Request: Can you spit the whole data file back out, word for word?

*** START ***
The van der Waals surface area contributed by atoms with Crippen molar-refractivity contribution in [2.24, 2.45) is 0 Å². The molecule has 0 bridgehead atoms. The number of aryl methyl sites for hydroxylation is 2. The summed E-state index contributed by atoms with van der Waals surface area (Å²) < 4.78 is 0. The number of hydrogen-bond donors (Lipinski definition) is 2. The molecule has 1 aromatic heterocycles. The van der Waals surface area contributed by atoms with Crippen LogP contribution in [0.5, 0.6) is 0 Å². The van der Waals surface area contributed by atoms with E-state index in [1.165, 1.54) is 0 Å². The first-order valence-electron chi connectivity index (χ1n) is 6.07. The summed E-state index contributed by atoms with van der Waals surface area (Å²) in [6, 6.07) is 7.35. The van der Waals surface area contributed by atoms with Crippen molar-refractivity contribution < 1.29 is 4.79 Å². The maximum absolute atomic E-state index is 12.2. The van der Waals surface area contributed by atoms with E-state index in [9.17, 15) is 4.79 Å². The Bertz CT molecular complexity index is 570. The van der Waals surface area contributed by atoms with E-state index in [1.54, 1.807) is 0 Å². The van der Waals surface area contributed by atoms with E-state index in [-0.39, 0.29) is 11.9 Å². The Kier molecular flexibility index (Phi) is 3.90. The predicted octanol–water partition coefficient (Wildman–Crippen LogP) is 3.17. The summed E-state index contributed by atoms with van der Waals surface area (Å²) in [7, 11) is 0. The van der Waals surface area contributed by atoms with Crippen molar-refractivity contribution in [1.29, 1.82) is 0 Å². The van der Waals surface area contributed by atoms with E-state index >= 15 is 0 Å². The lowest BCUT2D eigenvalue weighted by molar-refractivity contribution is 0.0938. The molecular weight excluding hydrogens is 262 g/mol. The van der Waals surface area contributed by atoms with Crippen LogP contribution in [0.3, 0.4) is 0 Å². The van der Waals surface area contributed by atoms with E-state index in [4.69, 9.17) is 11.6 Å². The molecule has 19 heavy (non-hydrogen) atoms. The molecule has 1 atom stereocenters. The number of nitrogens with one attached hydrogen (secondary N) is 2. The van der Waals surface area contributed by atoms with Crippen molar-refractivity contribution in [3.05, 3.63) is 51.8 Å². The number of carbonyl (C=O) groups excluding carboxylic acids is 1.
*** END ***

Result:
The van der Waals surface area contributed by atoms with Crippen molar-refractivity contribution in [2.24, 2.45) is 0 Å². The molecule has 0 bridgehead atoms. The number of aryl methyl sites for hydroxylation is 2. The summed E-state index contributed by atoms with van der Waals surface area (Å²) < 4.78 is 0. The number of hydrogen-bond donors (Lipinski definition) is 2. The molecule has 1 aromatic heterocycles. The van der Waals surface area contributed by atoms with Crippen LogP contribution in [0.5, 0.6) is 0 Å². The van der Waals surface area contributed by atoms with E-state index in [1.165, 1.54) is 0 Å². The first-order valence-electron chi connectivity index (χ1n) is 6.07. The summed E-state index contributed by atoms with van der Waals surface area (Å²) in [6, 6.07) is 7.35. The van der Waals surface area contributed by atoms with Crippen molar-refractivity contribution < 1.29 is 4.79 Å². The maximum absolute atomic E-state index is 12.2. The van der Waals surface area contributed by atoms with E-state index in [9.17, 15) is 4.79 Å². The Bertz CT molecular complexity index is 570. The van der Waals surface area contributed by atoms with E-state index in [1.54, 1.807) is 0 Å². The van der Waals surface area contributed by atoms with E-state index in [-0.39, 0.29) is 11.9 Å². The Kier molecular flexibility index (Phi) is 3.90. The predicted octanol–water partition coefficient (Wildman–Crippen LogP) is 3.17. The summed E-state index contributed by atoms with van der Waals surface area (Å²) in [7, 11) is 0. The van der Waals surface area contributed by atoms with Crippen molar-refractivity contribution in [1.29, 1.82) is 0 Å². The van der Waals surface area contributed by atoms with E-state index >= 15 is 0 Å². The lowest BCUT2D eigenvalue weighted by molar-refractivity contribution is 0.0938. The molecular weight excluding hydrogens is 262 g/mol. The van der Waals surface area contributed by atoms with Crippen LogP contribution in [0.3, 0.4) is 0 Å². The van der Waals surface area contributed by atoms with E-state index in [4.69, 9.17) is 11.6 Å². The molecule has 19 heavy (non-hydrogen) atoms. The molecule has 1 atom stereocenters. The number of nitrogens with one attached hydrogen (secondary N) is 2. The van der Waals surface area contributed by atoms with Crippen molar-refractivity contribution in [3.05, 3.63) is 51.8 Å². The number of carbonyl (C=O) groups excluding carboxylic acids is 1.